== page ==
Time silently erodes the purchasing power of savings and earnings alike. Therefore, companies whose business models are all about future earnings potential and not so much about current earnings will be impacted more negatively by interest rate increases. Hence the disproportionate drop in tech stocks this year.
For those of you with monthly pension contributions, the current volatility should not be a concern.
Monthly contributions benefit from a concept known as Euro Cost Averaging which means that each month your cash contribution buys units in your selected funds. So, if the price of these funds falls you buy more units that month which over time has the impact of giving you an average price per unit bought smoothing out short-term volatility.
Anyone who is investing money whether it be through a pension fund, personally, or with company funds should understand why markets react and sometimes overreact to events.
The key to this is to understand what it means for your portfolio and how you can benefit from active management of your funds during volatile markets.
Dealing with market volatility
The natural instinct in volatile times is to move to safety, however, those who go into cash and bonds in these times will incur worse fund performance over the long term.
Our advice is to stay disciplined.
Although it may be uncomfortable at times, staying the course and sticking to your strategic financial plan could better serve you in achieving your long-term financial goals.
Here is some key information to support this approach:
- By missing just the best 10 days in the market from 2003 to 2017, your investment returns would have been 48% lower
- Half of the top 10% days for market gains historically have happened in Bear Markets, so switching your funds after they fall could lead to you missing these upswings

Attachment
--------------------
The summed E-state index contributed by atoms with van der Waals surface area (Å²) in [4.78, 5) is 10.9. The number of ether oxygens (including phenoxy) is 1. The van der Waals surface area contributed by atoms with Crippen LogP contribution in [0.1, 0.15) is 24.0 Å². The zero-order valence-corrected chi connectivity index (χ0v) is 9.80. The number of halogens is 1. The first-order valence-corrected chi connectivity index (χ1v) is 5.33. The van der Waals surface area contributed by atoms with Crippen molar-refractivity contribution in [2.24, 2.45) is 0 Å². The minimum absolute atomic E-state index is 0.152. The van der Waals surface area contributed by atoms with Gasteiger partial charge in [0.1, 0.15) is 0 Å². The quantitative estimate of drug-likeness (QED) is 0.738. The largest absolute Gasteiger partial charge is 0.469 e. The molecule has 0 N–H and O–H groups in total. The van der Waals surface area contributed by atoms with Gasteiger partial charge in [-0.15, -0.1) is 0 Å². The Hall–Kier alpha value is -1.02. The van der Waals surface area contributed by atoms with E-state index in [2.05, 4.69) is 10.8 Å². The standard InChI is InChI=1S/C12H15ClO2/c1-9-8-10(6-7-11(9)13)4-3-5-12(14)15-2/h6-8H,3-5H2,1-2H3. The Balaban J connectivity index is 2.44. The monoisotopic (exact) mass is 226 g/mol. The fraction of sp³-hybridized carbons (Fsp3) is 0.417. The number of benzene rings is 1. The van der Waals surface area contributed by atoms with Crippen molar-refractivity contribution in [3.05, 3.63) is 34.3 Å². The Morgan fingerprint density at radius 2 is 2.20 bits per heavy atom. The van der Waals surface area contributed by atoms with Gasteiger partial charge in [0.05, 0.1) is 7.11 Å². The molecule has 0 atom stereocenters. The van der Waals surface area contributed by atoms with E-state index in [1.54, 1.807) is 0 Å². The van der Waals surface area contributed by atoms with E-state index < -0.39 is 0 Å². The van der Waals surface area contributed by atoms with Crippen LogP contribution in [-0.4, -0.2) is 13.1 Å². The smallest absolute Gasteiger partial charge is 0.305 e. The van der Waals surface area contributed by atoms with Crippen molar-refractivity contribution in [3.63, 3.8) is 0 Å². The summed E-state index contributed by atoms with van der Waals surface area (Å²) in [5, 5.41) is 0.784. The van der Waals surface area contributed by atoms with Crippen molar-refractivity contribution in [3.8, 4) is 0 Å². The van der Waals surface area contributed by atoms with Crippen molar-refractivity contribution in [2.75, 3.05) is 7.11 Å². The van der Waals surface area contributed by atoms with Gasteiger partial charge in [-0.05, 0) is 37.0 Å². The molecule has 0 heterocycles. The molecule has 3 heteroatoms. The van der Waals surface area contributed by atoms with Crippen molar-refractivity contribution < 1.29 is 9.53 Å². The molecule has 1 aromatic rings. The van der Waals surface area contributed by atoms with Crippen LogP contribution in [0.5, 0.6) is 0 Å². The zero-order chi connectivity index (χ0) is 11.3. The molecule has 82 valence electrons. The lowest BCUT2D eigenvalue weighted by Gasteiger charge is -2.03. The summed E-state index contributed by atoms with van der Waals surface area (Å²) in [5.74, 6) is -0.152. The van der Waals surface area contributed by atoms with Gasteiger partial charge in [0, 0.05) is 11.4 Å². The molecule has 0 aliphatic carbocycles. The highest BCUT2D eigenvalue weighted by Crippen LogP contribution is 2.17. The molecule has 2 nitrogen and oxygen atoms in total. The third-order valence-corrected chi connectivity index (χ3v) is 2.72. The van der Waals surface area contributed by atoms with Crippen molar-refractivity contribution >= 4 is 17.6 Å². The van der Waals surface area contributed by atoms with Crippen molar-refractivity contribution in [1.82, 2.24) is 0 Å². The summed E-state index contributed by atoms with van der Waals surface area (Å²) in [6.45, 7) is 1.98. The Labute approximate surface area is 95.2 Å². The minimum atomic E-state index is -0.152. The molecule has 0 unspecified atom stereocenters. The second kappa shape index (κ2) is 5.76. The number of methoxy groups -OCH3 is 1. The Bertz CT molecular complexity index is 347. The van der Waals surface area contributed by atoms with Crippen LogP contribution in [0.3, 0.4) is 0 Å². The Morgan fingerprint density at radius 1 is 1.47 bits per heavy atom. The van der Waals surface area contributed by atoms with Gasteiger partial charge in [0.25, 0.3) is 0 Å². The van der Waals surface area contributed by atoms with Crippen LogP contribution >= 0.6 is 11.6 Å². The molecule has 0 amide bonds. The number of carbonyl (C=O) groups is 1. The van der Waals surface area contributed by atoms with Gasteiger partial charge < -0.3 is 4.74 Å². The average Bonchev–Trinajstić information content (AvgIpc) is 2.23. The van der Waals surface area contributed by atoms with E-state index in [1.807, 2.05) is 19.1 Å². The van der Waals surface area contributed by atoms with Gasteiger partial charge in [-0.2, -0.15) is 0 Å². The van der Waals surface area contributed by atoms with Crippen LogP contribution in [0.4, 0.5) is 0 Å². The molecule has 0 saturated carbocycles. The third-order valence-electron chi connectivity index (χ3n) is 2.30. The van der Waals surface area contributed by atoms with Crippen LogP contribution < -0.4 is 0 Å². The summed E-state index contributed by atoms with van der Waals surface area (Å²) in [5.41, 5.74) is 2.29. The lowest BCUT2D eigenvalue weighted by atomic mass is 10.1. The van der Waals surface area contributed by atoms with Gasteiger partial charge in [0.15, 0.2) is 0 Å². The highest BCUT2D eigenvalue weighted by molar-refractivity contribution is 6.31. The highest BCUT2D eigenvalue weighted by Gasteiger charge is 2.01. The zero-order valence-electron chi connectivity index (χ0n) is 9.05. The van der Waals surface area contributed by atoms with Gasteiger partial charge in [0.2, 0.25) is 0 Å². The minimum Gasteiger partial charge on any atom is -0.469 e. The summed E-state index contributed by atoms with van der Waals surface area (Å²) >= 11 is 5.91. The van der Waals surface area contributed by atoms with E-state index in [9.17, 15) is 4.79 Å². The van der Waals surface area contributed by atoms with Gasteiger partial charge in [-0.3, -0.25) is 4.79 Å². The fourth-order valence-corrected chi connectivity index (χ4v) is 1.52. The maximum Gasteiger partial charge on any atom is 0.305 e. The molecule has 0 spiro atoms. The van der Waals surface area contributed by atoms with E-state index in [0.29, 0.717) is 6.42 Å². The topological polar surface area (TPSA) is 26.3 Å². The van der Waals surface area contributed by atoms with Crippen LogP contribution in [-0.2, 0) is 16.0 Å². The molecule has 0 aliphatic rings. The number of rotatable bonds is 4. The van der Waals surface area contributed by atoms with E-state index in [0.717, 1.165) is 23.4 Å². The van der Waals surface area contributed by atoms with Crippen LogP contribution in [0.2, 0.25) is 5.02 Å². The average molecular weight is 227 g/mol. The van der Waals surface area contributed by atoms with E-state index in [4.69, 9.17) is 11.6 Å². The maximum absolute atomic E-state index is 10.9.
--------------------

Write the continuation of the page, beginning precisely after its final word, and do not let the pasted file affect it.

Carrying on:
- Markets rise and fall daily, weekly, and monthly – it is part of the natural cycle of investing. But historically, each significant market downturn has been followed by an eventual upswing
- In the U.S., Monday March 23rd 2020 saw the third-best one-day gain for equities since 1945 for the S&P 500 after the two-day rebounds that followed the Black Monday Crash of 1987, and the Lehman Brothers bankruptcy in 2008
- Despite the infamous ‘Black Monday’ of 1987, it was still a positive year for equities
- Despite the last Bull Market being one of the longest on record, we still saw double digit falls in 8 of the 11 years
- Since 1980, European equities have finished the year in positive territory on 31 of 40 years, yet in each of those years, the market suffered an average intra-year decline of 15.2%
- Keeping your money in cash is not the long-term answer as cash returns remain at record lows
- Equities tend to recover strongly after large falls
- Bear (Falling) Markets tend to be shorter than Bull Markets
A basic tenet of investing is diversification. This means spreading risk by mixing a range of asset classes within your portfolio.
A well-diversified portfolio might include equities, bonds, alternatives, property, and cash and helps smooth the return over the long run.
While there is no such thing as a 100% risk-free investment, diversification can mitigate the inherent risk of investing, helping you to reach your long-term financial goals.
As is so often true in life seek out those who are expert enough to advise you well. The harsh truth is that not all fund managers are created alike and yours may not be top-tier.
This is definitely true with Irish pension fund managers. The difference between the best and worst in class is stark. It is always worth getting a review of your investment strategy especially when markets are volatile, who knows, the value may just be lurking out there.
Kieran Moore QFA, SIA, and his business Moore Wealth Management have been advising the Irish Pharmacy Community for over 20 years. He can be contacted on 086-3801868, email@example.com or www.mwm.ie